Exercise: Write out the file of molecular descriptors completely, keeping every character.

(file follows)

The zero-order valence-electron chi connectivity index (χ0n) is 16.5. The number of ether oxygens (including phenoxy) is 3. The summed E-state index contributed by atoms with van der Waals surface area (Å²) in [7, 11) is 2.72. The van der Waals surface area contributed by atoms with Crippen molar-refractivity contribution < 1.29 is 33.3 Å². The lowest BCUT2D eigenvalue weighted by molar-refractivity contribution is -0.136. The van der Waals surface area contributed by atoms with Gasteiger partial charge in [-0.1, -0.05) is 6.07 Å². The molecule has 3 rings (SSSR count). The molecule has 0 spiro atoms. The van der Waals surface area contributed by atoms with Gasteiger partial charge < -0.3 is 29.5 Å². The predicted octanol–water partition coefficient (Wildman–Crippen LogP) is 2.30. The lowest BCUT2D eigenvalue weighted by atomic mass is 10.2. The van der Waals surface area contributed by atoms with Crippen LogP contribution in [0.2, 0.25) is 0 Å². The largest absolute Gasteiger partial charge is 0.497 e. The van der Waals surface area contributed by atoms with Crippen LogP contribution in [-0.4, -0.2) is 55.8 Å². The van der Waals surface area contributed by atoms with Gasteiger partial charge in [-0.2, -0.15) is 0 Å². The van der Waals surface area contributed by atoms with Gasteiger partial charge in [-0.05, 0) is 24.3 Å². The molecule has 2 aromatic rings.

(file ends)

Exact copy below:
The zero-order valence-electron chi connectivity index (χ0n) is 16.5. The number of ether oxygens (including phenoxy) is 3. The summed E-state index contributed by atoms with van der Waals surface area (Å²) in [7, 11) is 2.72. The van der Waals surface area contributed by atoms with Crippen molar-refractivity contribution < 1.29 is 33.3 Å². The lowest BCUT2D eigenvalue weighted by molar-refractivity contribution is -0.136. The van der Waals surface area contributed by atoms with Gasteiger partial charge in [-0.1, -0.05) is 6.07 Å². The molecule has 3 rings (SSSR count). The molecule has 0 spiro atoms. The van der Waals surface area contributed by atoms with Gasteiger partial charge < -0.3 is 29.5 Å². The predicted octanol–water partition coefficient (Wildman–Crippen LogP) is 2.30. The lowest BCUT2D eigenvalue weighted by atomic mass is 10.2. The van der Waals surface area contributed by atoms with Crippen LogP contribution in [0.2, 0.25) is 0 Å². The largest absolute Gasteiger partial charge is 0.497 e. The van der Waals surface area contributed by atoms with Crippen LogP contribution in [-0.4, -0.2) is 55.8 Å². The van der Waals surface area contributed by atoms with Gasteiger partial charge in [-0.2, -0.15) is 0 Å². The van der Waals surface area contributed by atoms with Gasteiger partial charge in [-0.05, 0) is 24.3 Å². The molecule has 2 aromatic rings.